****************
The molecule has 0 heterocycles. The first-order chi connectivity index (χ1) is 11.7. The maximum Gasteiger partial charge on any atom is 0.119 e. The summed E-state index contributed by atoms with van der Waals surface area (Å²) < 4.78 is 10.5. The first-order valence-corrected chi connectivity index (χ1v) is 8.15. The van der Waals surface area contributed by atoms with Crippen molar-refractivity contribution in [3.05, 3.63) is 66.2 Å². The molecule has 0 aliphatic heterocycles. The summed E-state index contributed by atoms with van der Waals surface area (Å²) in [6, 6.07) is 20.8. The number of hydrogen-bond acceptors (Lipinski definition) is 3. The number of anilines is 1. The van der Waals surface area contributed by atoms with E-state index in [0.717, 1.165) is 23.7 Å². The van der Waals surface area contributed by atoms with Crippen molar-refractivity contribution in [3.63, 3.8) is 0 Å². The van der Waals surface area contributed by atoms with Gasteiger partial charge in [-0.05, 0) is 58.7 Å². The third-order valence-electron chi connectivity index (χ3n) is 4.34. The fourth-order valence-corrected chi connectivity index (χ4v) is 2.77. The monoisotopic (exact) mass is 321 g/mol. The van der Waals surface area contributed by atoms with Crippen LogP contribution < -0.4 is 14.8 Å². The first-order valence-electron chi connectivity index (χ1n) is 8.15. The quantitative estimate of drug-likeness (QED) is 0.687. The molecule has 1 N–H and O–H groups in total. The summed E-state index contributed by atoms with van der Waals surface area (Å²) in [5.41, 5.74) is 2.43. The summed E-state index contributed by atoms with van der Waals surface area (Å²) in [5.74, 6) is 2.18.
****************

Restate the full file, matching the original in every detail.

The molecule has 0 heterocycles. The first-order chi connectivity index (χ1) is 11.7. The maximum Gasteiger partial charge on any atom is 0.119 e. The summed E-state index contributed by atoms with van der Waals surface area (Å²) < 4.78 is 10.5. The first-order valence-corrected chi connectivity index (χ1v) is 8.15. The van der Waals surface area contributed by atoms with Crippen molar-refractivity contribution in [3.05, 3.63) is 66.2 Å². The molecule has 0 aliphatic heterocycles. The summed E-state index contributed by atoms with van der Waals surface area (Å²) in [6, 6.07) is 20.8. The number of hydrogen-bond acceptors (Lipinski definition) is 3. The number of anilines is 1. The van der Waals surface area contributed by atoms with E-state index in [0.717, 1.165) is 23.7 Å². The van der Waals surface area contributed by atoms with Crippen molar-refractivity contribution in [3.63, 3.8) is 0 Å². The van der Waals surface area contributed by atoms with Gasteiger partial charge in [-0.05, 0) is 58.7 Å². The third-order valence-electron chi connectivity index (χ3n) is 4.34. The fourth-order valence-corrected chi connectivity index (χ4v) is 2.77. The monoisotopic (exact) mass is 321 g/mol. The van der Waals surface area contributed by atoms with Crippen LogP contribution < -0.4 is 14.8 Å². The first-order valence-electron chi connectivity index (χ1n) is 8.15. The quantitative estimate of drug-likeness (QED) is 0.687. The molecule has 1 N–H and O–H groups in total. The summed E-state index contributed by atoms with van der Waals surface area (Å²) in [5.41, 5.74) is 2.43. The summed E-state index contributed by atoms with van der Waals surface area (Å²) in [5.74, 6) is 2.18.